TREBOR RX CORP. is a Canadian success story that began when the first wave of COVID hit our country in the winter of 2020. TREBOR President Brenda Elliott, CEO George Irwin and VP Bryan Gray — business partners — used their extensive experience in the toy manufacturing sector to pivot and very quickly address critical shortages of PPE facing Canadian healthcare workers. In 18 short months, TREBOR RX built a state-of-the art manufacturing facility in Collingwood, Ontario and has been highly active in the research and development of superior and innovative PPE solutions. TREBOR RX CORP. operates TREBOR RX WEST, an Alberta PPE manufacturing facility and is entering the international marketplace with Canadian-made innovations and products.

And a year ago, Trebor was advertising for employees on Online Career 360:

The Production Operator – Evening Shift workswith the Plant Manager to ensure the products are manufactured, sorted, and packaged according to standards, ready and available to meet the production needs and is responsible for assisting with the production plant manufacturing requirements. Hours of work: Monday to Friday: 3:00p.m. until 11:00 p.m.

And in November 2021, CwoodToday followed up with a story headlined, “Collingwood factory making millions of face masks per week.” That story included this, noting the recall was no longer in place:

Health Canada authorized the Zen Guard disposable face mask made by Trebor Rx for sale in Canada on Sept. 28…
A Collingwood factory has been producing 500,000 disposable face masks every day this month and it’s using new technology approved by Health Canada this year… The masks they’re making use a graphene treatment developed by ZenTek out of its Guelph research offices, which boasts higher filtration capability than other procedural masks, as well as bacteria/virus inhibiting properties.

Where Were The Jobs?

Despite hopes — or promises — of greater employment, the plant was still only employing “…15 people and Irwin said he’ll be starting a second shift in December.” And the story also noted the company was “producing 500,000 disposable face masks every day this month…” That piece was later repeated without attribution or authorship on the corporation’s website (which is still active).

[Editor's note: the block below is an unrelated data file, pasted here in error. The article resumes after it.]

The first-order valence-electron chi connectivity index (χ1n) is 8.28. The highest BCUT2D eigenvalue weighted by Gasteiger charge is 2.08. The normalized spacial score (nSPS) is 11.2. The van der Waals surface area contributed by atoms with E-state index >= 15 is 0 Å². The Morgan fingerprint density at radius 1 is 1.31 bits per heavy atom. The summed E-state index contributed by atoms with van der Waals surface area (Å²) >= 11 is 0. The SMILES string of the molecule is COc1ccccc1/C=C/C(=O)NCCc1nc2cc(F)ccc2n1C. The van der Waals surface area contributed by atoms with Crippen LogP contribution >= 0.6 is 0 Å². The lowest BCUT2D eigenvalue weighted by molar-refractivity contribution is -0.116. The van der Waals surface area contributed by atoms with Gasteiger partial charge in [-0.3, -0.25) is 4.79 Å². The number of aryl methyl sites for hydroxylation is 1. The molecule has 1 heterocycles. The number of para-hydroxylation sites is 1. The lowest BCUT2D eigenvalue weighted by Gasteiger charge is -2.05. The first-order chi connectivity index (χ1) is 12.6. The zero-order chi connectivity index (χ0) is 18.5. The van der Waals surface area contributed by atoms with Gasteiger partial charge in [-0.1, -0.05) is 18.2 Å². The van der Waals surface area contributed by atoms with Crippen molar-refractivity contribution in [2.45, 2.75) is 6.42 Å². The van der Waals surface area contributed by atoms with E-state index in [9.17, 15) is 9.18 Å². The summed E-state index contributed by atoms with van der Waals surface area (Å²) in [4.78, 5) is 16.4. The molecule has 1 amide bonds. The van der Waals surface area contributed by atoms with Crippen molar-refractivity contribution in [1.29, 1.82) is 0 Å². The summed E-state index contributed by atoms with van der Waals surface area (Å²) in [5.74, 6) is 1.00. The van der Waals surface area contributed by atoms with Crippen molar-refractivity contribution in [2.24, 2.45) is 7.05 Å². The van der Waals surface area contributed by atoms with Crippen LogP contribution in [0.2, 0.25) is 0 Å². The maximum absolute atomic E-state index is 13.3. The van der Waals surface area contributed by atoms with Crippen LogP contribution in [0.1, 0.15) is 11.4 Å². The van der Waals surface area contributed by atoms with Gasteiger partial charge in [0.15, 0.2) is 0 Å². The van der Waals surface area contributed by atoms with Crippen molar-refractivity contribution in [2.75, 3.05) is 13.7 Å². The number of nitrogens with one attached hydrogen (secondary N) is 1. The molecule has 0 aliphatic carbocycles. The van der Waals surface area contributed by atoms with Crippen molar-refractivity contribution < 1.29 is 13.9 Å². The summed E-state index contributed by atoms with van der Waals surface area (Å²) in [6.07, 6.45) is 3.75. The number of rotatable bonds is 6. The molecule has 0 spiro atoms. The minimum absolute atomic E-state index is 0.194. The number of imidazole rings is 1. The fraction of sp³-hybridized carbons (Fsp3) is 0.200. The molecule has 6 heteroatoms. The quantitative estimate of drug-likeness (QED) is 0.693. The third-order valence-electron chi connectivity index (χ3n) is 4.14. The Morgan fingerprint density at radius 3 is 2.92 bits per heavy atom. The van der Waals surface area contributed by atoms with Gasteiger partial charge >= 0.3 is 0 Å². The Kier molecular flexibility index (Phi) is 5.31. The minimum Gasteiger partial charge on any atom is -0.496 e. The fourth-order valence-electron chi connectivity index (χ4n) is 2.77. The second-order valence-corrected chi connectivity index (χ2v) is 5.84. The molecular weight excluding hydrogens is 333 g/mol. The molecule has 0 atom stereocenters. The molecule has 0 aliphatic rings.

A similar story in the Connection that month was headlined, “‘Getting orders from around the world’: Collingwood mask manufacturer aims to ‘innovate’ the PPE industry.” That story noted:

The company started producing masks out of its 30,000-square-foot facility on Raglan Street in September of last year… At full capacity, the company can produce 500,000 of the fabric masks and 50,000 of the plastic on a daily basis.
“We’re getting orders from all around the world,” he said.
George said they employ 15 people but hope to expand to about 50 by the end of the year.

The last news item about the partnership on ZEN Graphene’s website (later renamed ZENTek) is dated Sep. 27, 2021; in it, George Fenton, ZEN’s CEO, called the new mask they developed “a significant commercial success for both our organizations.” The trademark “ZENGuard™ disposable face mask” is owned not by Trebor but by Zentek, who showcased the technology at the 12th annual Global Summit on Regulatory Science in Singapore in October, 2022. There is no mention of Trebor in the media release about that presentation.

As late as Dec. 2021, Irwin’s company sent out a media release titled, “TREBOR RX CORP. CAREGuard+™ with ZENGuard™ technology has best in class, Viral Filtration Efficiency of 99.99%+” It included:

TREBOR RX CORP. is a Canadian success story that began when the first wave of COVID hit our country in the winter of 2020. TREBOR President Brenda Elliott, CEO George Irwin and VP Bryan Gray — business partners — used their extensive experience in the toy manufacturing sector to pivot and very quickly address critical shortages of PPE facing Canadian healthcare workers. In 18 short months, TREBOR RX built a state-of-the art manufacturing facility in Collingwood, Ontario and has been highly active in the research and development of superior and innovative PPE solutions. TREBOR RX CORP. operates TREBOR RX WEST, an Alberta PPE manufacturing facility and is entering the international marketplace with Canadian-made innovations and products.

It still seemed to be good news as late as February 2022, when the company sent out a media release titled, “Fact: Canada is a world leader in personal protection mask technology. An Open Letter to Canadians From Trebor Rx Corp.” This piece noted:

Among the businesses that heeded the call for help is our company TREBOR RX CORP. We set up shop in small town Collingwood Ontario, and, working with other local businesses, the municipality and the Government of Ontario, we have built a state-of the-art manufacturing facility.
Along the way we developed new and better PPE technologies. We have applied for and won hard-earned Health Canada authorization to manufacture and sell surgical and respirator masks that are treated with a patent pending compound that eliminates antimicrobials— including Covid-19. These masks and filters have been tested extensively and are proven to be 99.99% effective in filtering out and eliminating the viral, bacterial and fungi pathogens.

And in March 2022, the company’s Facebook page had a post promoting its new mask:

What makes Trebor Rx CAREGuard+ masks so special? Our unique 4-ply construction includes an antimicrobial layer, using ZENGuard Technology, that actively captures and blocks harmful viruses, Bacteria, Pathogens and Infectious Diseases – including COVID-19.

Investors Unconvinced

But market watchers were not so keen on the partner, ZEN Graphene (aka Zentek). Night Market Research reported in March, 2022: